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Costa Rica could elect its first female president. Given its progressive laws on women in politics, it's a wonder it's taken this long.
SAN JOSE, Costa Rica — Laura Chinchilla’s four-year To Do list: Reduce extreme poverty. End the energy monopoly. Tax the casinos to help fund the fight against crime.
Chinchilla (pronounced chinchEEyuh) has consistently led in the polls and a victory in Sunday's elections would make her the country's first female president. She's currently teetering near the 40 percent mark — anything below that and a runoff is in order.
The former vice president falls somewhere around the center or center-right on the political spectrum, and was groomed within the social democratic tradition of the National Liberation Party (PLN). She’s like the Democrats' Clinton or Labour’s Blair, explained Constantino Urcuyo, a leading Costa Rican political analyst and professor at University of Costa Rica. In other words, she can reach out to both sides of the aisle if she needs to.
Chinchilla’s mind matured in left-wing college halls at a time when Costa Rica’s neighbors were crumbling into civil war. During her years in the early 1980s at the University of Costa Rica, Chinchilla wore clothes with indigenous patterns and colors common to the university’s leftist student body, recalled Urcuyo, with whom she studied and later worked as a professor’s assistant.
“She was a very good student who was really concerned about (the world’s) problems and had a restless intellect,” Urcuyo said.
Chinchilla went on to obtain her master’s in public policy at Georgetown University, where she engaged in “heated debates” with the late Jeane Kirkpatrick, said a fellow classmate, Jaime Alvarez. Famous for the staunch anti-communist “Kirkpatrick Doctrine,” the professor had been an adviser to President Ronald Reagan and served as the first female U.S. ambassador to the United Nations. Her approach to Central America irked Chinchilla.
Alvarez 50, an adviser at the World Bank in Washington, D.C., said Georgetown was wowed by her intellect. “She’s a lightning rod.”
Today, bearing the PLN’s green and white, the 50-year-old politician is confident she will become Latin America’s newest female president, a growing list recently graced by outgoing Chilean President Michelle Bachelet and Argentine President Cristina Fernandez de Kirchner. Costa Rica’s closest neighbors, Panama and Nicaragua, both have achieved that milestone.
Chinchilla isn’t the first female presidential candidate. But given Costa Rica’s progressive legislation on women in politics, it’s a wonder it has taken so long for a woman to get this far.
By law, women must make up 40 percent of a party's seats in the Legislative Assembly, and by 2014, the law mandates a 50-50 split. That’s well above the world average. As of 2008, women occupied 18 percent of parliamentary seats worldwide, according to the International Women's Democracy Center.
Parties also are obligated to include at least one women on the ballot for their executive branch bids, whether for one of the two vice presidencies or the presidency.
Chinchilla likely will capture votes from a large swath of the population, said Esteban Alvarez, head of the Costa Rica office of regional pollster CID-Gallup. She appeals particularly well to women in the middle to upper class bracket. But not all women have her vote.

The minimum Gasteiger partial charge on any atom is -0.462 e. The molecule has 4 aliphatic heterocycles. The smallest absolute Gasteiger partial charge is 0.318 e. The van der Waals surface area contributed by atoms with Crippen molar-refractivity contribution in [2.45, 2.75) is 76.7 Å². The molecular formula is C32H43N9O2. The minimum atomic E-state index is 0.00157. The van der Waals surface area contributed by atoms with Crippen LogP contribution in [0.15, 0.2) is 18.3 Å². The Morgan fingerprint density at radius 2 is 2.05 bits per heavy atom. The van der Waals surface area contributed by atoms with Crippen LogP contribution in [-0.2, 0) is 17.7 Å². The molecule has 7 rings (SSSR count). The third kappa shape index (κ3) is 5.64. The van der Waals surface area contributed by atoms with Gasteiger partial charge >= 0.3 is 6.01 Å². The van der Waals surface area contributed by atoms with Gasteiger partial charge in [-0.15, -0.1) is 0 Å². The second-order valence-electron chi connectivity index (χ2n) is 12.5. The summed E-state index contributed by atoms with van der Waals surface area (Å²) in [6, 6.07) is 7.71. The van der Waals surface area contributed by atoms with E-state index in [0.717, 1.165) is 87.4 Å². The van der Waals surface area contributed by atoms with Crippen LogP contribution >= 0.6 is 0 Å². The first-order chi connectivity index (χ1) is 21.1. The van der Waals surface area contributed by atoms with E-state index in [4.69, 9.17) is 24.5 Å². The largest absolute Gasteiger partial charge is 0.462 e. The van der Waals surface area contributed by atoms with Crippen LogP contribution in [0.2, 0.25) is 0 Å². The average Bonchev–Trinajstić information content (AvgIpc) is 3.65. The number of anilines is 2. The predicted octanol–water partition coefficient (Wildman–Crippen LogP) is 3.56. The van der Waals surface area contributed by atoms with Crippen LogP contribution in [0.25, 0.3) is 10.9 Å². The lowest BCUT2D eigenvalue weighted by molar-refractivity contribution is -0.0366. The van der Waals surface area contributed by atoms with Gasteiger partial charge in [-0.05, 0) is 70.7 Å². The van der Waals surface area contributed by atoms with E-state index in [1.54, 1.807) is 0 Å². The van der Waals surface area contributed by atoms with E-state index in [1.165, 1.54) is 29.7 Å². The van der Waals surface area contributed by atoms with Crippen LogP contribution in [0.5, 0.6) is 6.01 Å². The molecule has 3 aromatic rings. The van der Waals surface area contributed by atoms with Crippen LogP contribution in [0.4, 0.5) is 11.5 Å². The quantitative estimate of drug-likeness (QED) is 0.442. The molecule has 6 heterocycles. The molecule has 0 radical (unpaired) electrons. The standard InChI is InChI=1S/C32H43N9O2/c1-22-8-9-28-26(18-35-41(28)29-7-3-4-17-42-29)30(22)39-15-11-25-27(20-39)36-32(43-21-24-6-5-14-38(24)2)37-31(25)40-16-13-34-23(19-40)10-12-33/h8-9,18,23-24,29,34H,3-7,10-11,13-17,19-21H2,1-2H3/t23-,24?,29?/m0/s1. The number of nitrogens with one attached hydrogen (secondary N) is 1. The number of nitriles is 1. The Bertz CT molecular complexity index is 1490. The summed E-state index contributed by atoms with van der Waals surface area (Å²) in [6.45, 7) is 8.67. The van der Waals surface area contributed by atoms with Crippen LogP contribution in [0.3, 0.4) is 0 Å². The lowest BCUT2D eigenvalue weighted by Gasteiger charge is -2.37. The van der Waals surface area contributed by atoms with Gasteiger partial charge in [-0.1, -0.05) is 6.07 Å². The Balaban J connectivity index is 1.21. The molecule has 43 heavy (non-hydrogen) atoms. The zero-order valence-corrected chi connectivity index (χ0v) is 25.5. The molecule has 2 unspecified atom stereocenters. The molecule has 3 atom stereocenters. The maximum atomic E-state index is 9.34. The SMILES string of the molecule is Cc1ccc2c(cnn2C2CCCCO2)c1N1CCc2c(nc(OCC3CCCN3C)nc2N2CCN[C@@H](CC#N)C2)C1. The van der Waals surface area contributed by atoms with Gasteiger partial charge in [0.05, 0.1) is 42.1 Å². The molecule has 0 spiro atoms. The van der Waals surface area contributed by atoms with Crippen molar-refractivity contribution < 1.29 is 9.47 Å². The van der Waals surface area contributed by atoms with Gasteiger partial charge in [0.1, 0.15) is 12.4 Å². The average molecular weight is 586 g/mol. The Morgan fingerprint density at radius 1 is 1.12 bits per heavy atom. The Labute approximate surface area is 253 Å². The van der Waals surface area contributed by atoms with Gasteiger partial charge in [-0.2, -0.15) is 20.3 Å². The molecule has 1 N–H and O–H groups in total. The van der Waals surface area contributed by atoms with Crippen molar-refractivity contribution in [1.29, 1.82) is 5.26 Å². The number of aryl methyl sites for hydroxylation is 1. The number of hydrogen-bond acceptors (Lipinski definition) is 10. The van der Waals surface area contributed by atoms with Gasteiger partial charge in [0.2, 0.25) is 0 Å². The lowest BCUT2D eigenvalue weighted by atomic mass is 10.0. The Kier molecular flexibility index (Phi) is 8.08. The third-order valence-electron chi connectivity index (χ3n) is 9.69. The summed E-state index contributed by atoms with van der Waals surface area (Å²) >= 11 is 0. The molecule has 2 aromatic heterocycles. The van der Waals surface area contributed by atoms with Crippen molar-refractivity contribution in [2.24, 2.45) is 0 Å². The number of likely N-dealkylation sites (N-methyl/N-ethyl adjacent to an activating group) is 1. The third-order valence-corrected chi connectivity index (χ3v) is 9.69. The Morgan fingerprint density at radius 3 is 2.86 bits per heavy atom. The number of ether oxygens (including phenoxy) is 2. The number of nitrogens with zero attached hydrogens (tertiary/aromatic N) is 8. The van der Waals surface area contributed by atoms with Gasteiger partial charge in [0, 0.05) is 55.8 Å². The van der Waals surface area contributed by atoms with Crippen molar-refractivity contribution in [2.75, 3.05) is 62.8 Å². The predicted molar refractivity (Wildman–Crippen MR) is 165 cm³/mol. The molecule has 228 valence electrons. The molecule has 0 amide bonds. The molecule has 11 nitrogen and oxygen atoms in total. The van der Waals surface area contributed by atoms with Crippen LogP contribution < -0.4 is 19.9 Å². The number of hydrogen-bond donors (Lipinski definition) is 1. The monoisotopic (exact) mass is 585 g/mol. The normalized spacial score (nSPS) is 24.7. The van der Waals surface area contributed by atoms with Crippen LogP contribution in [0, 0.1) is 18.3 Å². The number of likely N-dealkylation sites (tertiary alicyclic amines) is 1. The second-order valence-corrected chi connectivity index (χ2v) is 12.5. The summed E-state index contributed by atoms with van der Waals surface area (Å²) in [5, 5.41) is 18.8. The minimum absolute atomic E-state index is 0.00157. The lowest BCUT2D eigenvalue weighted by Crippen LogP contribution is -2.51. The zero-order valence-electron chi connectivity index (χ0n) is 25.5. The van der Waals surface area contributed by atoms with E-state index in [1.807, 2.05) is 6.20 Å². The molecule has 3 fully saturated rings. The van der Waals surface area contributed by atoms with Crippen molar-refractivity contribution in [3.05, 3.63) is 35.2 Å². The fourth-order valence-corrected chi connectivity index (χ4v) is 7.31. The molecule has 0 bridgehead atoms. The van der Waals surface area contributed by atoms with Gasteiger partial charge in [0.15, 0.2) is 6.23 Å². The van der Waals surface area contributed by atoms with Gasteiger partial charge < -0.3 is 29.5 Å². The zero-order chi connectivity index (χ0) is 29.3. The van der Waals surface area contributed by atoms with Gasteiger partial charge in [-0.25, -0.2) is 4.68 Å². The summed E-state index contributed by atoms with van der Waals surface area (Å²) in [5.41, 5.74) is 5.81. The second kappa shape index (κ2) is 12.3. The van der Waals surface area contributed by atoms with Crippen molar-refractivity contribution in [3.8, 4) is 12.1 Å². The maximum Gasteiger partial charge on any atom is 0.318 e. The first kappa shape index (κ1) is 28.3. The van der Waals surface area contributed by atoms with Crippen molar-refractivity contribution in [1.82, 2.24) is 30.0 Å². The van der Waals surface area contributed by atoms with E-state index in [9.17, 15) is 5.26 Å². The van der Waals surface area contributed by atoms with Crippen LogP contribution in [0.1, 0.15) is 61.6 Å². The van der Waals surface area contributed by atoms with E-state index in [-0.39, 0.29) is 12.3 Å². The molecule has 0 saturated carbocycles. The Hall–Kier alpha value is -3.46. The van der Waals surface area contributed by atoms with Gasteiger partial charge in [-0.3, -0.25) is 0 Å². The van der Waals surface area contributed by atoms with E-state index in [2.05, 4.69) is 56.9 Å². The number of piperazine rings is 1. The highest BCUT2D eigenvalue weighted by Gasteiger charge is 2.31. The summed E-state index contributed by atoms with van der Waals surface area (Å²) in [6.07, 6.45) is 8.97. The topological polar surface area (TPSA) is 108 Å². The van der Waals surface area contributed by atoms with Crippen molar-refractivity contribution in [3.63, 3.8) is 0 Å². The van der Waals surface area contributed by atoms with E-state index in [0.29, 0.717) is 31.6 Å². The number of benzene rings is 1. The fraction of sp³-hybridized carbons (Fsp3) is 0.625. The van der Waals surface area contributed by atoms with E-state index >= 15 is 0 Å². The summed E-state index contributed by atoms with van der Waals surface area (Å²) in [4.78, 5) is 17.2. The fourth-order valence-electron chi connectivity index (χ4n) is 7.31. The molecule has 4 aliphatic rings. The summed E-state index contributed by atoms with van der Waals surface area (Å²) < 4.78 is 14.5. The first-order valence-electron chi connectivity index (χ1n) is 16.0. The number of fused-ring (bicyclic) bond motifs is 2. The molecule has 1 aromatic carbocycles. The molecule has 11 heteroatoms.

Chinchilla hurt her support with feminists when she claimed Costa Rica had her party and former President Jose Figueres to thank for women’s suffrage in 1949. The movement bashed her, saying that right came after a hard fight on behalf of Ticas (Costa Rican women).
If elected, Chinchilla would be put to the test. While Costa Rica weathered the economic storm slightly better than other Latin American countries, it's still hurting. Unemployment officially hovers near 8 percent, the highest rate in more than 20 years, but the black-market jobless and underemployment rates likely are higher. Poverty also is up. Exports dropped 9 percent last year. Construction, manufacturing, real estate and tourism have all suffered.
Compounding the economic woes, Costa Rica increasingly is becoming a favorite stop-off on the region’s drug trafficking route, which experts say has spurred petty crime and upped the murder rate to more than 10 per 100,000 inhabitants, just above the global average.
Under the slogan “Chinchilla: Firme y Honesta,” the PLN is betting Chinchilla’s past experience as vice president and justice minister (2006-2008) and public security minister (1996-1998) will win voters over on the crime issue, which ranks first in polls of Costa Ricans’ greatest concerns.
But having served as vice president during the emergence of a host of such problems, her chief critics — including other top contenders such as the Libertarian Movement’s Otto Guevara on the right and Citizen Action Party’s Otton Solis on the left — rarely miss a chance to hold Chinchilla and the current administration accountable.
In many ways, Chinchilla’s strength is also her weakness: she’s outgoing President Oscar Arias’ favorite to win. Although Arias isn't in the race, Urcuyo said this election is very much a “referendum on the incumbent.”
In a CID-Gallup poll published last year in La Republica newspaper, two out of three Costa Ricans said they were ready for a woman president.
Marcia Corrales, a 42-year-old Tica, attended a recent pro-Chinchilla rally outside San Jose’s bustling Mercado Central, holding a green and white flag. She said, “They say in a macho way that only men can lead. No way. We women can do it too.”